Murchison meteorite. 7-billion-year-old stardust - 0.03 g

Murchison meteorite. 7-billion-year-old stardust - 0.03 g
1969 in Victoria, Australia

The Murchison Meteorite fell on 28 September 1969 in Australia. It was observed by the neighbors that saw the fireball and heard the shock wave. It is considered to be the most studied meteorite in history together with the Allende meteorite. It fell after the Apollo 11 had gone to the moon, which provided analitical laboratories to study extraterrestrial rocks.

It is a carbonaceous chondrite type CM2. In it, scientists have found a water content of 12%, alcohols, hydrocarbons and dozens of amino-acids, which seems to be the type of meteorite that established the basis for the origin of life on Earth. Individual grains of pre solar dust have also been found. They floated in our galaxy for billions of years and became part of the solar nebula, where the asteroids formed. Also trace elements have been studied. Some of them have shown different isotopic compositions to the ones that of our Solar System could have done. It has been suggested that hundreds or thousands of stars could have contributed to the specific composition of Murchison, being those minerals 2 billion years older than the Sun, which makes them between and years old. That is roughly, half of the time since time exist (Big Bang).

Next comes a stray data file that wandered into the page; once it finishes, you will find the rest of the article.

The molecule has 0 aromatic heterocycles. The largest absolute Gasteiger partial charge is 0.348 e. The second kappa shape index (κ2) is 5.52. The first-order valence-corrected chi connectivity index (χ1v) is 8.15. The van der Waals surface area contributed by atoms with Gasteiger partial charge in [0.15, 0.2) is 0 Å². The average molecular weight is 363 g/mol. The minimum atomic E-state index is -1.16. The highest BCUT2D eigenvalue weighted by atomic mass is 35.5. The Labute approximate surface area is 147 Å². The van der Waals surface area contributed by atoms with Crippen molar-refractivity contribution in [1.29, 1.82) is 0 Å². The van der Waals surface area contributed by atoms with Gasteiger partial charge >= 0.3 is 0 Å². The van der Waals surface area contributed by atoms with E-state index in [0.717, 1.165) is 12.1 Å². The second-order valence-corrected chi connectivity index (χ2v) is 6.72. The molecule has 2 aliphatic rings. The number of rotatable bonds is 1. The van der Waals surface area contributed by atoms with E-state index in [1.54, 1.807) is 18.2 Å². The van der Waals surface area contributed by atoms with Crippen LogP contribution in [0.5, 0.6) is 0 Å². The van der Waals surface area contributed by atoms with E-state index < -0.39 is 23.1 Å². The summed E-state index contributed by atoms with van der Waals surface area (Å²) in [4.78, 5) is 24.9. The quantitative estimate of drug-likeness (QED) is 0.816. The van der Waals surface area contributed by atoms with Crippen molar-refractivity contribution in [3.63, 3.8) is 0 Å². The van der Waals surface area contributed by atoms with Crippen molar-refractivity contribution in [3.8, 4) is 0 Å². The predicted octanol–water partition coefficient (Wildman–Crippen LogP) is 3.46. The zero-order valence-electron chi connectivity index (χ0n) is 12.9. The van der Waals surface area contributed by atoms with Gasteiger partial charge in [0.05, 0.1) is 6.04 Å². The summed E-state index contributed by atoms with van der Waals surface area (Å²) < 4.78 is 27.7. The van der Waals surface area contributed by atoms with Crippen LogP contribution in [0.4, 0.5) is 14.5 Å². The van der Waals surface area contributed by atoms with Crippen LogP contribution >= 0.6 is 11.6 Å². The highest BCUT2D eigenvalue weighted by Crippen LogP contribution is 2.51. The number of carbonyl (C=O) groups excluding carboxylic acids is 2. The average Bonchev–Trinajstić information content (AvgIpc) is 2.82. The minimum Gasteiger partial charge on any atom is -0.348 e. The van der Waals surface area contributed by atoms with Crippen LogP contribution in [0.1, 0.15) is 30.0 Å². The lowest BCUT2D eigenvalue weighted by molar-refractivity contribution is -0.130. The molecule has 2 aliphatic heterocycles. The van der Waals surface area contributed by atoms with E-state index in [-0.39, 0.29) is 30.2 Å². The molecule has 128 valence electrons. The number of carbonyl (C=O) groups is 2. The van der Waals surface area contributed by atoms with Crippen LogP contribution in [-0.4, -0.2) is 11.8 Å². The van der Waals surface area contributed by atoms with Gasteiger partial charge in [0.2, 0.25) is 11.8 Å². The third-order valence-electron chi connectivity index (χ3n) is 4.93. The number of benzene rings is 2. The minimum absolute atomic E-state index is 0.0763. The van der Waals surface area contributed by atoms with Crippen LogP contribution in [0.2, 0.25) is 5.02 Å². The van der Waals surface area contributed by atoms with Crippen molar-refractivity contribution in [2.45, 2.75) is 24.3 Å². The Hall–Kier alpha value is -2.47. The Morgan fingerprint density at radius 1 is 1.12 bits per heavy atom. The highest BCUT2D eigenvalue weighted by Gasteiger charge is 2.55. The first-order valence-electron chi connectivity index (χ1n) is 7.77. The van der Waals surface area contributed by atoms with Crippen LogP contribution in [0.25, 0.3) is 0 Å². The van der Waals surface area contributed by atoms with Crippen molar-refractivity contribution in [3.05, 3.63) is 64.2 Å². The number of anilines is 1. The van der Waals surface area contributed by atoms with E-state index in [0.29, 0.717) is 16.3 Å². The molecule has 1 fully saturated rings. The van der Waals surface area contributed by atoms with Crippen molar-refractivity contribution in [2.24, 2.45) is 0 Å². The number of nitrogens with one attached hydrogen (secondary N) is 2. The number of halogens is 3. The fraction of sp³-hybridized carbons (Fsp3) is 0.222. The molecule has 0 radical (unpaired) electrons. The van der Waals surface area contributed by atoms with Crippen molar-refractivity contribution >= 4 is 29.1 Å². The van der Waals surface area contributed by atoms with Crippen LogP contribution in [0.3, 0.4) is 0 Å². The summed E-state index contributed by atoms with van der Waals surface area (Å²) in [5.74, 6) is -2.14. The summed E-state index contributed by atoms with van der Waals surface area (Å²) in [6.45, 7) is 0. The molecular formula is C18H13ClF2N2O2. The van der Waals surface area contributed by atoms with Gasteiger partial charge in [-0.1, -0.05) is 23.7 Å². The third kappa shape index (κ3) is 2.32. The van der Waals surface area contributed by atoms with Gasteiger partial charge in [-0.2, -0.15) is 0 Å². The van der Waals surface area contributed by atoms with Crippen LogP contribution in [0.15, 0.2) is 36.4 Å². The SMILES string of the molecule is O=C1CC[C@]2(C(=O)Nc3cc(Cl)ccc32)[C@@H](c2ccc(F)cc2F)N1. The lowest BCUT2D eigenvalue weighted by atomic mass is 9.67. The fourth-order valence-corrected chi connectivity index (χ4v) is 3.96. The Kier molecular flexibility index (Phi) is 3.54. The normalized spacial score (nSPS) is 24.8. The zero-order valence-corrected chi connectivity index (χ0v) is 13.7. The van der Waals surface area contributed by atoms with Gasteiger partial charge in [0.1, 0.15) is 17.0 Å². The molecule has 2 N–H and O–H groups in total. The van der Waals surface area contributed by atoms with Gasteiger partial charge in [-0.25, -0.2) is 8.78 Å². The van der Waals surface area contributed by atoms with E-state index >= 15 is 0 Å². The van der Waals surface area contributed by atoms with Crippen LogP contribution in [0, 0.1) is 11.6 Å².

It is one of the most sought after meteorites and cannot be missing in any collection. Most specimens are now in museums or in private collections and are barely offered for sale anymore.

Weight: 0,03 grams. In collection box.

IMCA 5591.

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Lot details
Main Mineral/ Name Meteorite
Mineral Form/ Type Meteorite
meteorite. 7-billion-year-old stardust
0.03 g
Origin (Region/ City)
1969 in Victoria
Origin (Country)
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